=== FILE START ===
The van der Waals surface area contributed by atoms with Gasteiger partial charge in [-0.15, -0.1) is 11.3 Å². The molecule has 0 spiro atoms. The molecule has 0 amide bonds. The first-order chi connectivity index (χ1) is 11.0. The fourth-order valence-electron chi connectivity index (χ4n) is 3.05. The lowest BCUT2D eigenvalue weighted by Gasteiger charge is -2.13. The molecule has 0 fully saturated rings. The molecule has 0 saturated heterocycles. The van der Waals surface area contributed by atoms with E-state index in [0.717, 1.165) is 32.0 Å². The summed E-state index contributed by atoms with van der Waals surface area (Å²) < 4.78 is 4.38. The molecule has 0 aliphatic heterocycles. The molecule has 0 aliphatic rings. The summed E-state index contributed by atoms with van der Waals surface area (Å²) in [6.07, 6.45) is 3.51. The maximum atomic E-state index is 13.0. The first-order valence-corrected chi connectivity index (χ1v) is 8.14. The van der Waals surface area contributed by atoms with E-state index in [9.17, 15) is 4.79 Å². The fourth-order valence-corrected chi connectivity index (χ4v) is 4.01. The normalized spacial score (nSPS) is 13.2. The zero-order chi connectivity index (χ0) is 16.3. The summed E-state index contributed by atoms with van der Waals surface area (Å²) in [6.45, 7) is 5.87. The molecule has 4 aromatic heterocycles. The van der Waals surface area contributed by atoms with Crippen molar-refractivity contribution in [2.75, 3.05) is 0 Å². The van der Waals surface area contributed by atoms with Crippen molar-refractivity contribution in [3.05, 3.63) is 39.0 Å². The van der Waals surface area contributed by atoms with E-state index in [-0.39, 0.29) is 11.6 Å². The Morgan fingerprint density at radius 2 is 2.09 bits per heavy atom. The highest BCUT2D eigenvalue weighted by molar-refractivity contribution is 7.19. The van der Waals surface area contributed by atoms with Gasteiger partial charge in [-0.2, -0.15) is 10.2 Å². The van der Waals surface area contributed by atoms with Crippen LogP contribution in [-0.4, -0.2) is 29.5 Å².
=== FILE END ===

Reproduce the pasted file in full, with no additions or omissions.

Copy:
The van der Waals surface area contributed by atoms with Gasteiger partial charge in [-0.15, -0.1) is 11.3 Å². The molecule has 0 spiro atoms. The molecule has 0 amide bonds. The first-order chi connectivity index (χ1) is 11.0. The fourth-order valence-electron chi connectivity index (χ4n) is 3.05. The lowest BCUT2D eigenvalue weighted by Gasteiger charge is -2.13. The molecule has 0 fully saturated rings. The molecule has 0 saturated heterocycles. The van der Waals surface area contributed by atoms with E-state index in [0.717, 1.165) is 32.0 Å². The summed E-state index contributed by atoms with van der Waals surface area (Å²) < 4.78 is 4.38. The molecule has 0 aliphatic heterocycles. The molecule has 0 aliphatic rings. The summed E-state index contributed by atoms with van der Waals surface area (Å²) in [6.07, 6.45) is 3.51. The maximum atomic E-state index is 13.0. The first-order valence-corrected chi connectivity index (χ1v) is 8.14. The van der Waals surface area contributed by atoms with E-state index in [9.17, 15) is 4.79 Å². The fourth-order valence-corrected chi connectivity index (χ4v) is 4.01. The normalized spacial score (nSPS) is 13.2. The zero-order chi connectivity index (χ0) is 16.3. The summed E-state index contributed by atoms with van der Waals surface area (Å²) in [6.45, 7) is 5.87. The molecule has 4 aromatic heterocycles. The van der Waals surface area contributed by atoms with Crippen molar-refractivity contribution in [2.75, 3.05) is 0 Å². The van der Waals surface area contributed by atoms with Crippen molar-refractivity contribution in [3.05, 3.63) is 39.0 Å². The van der Waals surface area contributed by atoms with E-state index in [-0.39, 0.29) is 11.6 Å². The Morgan fingerprint density at radius 2 is 2.09 bits per heavy atom. The highest BCUT2D eigenvalue weighted by molar-refractivity contribution is 7.19. The van der Waals surface area contributed by atoms with Gasteiger partial charge in [-0.2, -0.15) is 10.2 Å². The van der Waals surface area contributed by atoms with Crippen LogP contribution in [-0.4, -0.2) is 29.5 Å².